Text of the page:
An investigation into how free speech and other civil liberties have been compromised in America by war in six historical periods describes how presidents, Supreme Court justices, and resistors contributed to the administration of civil freedoms, in an account complemented by rare photographs, posters, and historical illustrations. 20,000 first printing.
By Geoffrey R. Stone''s estimate, America has lived up to the ideals encapsulated in the First Amendment about 80 percent of the time over the course of its history.
Perilous Times''s focuses is on the remaining 20 percent, when, during war or civil strife, the better instincts of the public and its leaders have been drowned out by a certain kind of repressive hysteria. Stone, the former dean of law provost at the University of Chicago, identifies six periods of widespread free-speech repression, dating back to the administration of the nation''s second president, John Adams, and continuing through the Vietnam era. In between, two of history''s greatest presidents, Lincoln and Franklin Roosevelt, were involved in constitutionally questionable efforts to suppress dissent.
Stone examines these pivotal episodes with a lawyer''s attention to detail and precedence and a writer''s focus on character and story structure. From Adams''s secretary of state, the "grim-faced and single-minded" Timothy Pickering (who scanned the papers daily looking for seditious language) through John Ashcroft on one side, and the cheeky late-18th-century congressman Matthew Lyon and the Yippies of the 1960s on the other, there are plenty of characters enlivening these pages. Given its publication during the War on Terror, Stone''s work feels particularly timely and vital. He devotes only a few pages to the post-9/11 environment, crediting George W. Bush for his refusal to scapegoat Muslims in the immediate aftermath of the attack, but castigating his administration for "opportunistic and excessive" actions centering around the Patriot Act. One wonders if Stone will some day be forced to update Perilous Times with a full chapter on the early 21st century. --Steven Stolder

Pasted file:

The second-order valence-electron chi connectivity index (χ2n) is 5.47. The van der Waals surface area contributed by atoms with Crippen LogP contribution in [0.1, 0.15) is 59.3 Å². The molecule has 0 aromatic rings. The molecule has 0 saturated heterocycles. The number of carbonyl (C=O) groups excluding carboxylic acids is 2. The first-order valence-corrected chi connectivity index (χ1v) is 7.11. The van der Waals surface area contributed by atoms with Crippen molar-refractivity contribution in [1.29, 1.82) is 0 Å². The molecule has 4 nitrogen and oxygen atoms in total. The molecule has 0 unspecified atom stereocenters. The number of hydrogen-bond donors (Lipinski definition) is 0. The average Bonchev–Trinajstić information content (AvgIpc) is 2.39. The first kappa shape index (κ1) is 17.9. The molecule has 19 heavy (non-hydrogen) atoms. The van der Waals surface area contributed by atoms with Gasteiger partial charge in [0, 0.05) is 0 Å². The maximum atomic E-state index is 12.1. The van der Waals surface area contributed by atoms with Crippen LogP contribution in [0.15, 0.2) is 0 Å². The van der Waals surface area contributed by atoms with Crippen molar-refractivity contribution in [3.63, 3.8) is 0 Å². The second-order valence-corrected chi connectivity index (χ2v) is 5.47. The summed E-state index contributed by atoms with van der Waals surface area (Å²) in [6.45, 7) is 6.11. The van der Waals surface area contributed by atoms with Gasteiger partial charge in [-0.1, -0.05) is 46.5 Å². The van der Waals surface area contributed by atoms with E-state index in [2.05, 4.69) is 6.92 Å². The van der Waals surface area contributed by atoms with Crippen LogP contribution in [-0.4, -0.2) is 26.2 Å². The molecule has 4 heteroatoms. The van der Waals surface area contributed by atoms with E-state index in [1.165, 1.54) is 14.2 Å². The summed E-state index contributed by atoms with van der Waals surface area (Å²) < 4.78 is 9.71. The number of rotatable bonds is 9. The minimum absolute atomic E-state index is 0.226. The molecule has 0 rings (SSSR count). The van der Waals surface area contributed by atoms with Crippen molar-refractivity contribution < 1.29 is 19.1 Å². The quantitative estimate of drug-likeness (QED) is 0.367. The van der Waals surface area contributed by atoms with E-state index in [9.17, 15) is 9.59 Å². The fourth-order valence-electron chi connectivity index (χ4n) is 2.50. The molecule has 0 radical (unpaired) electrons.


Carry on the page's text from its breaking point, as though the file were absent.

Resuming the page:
Stone''s history examines America''s tendency in wartime to compromise First Amendment rights in the name of national security. During the Civil War, a former congressman, Clement Vallandigham, was imprisoned and nearly executed for objecting to the conflict as "wicked, cruel, and unnecessary" in the First World War, the anarchist Mollie Steimer was sentenced to fifteen years for calling capitalism the "only one enemy of the workers of the world." Each of these measures seemed essential to victory at the time; later, however, pardons were issued. We may one day feel the same about Guantánamo and the Patriot Act, but not all wrongs are immediately remedied. In 1971, Attorney General John Mitchell tried to use the contentious Espionage Act of 1917 (which, largely forgotten, had never been revoked) to prevent the publication of the Pentagon Papers. It is still law today.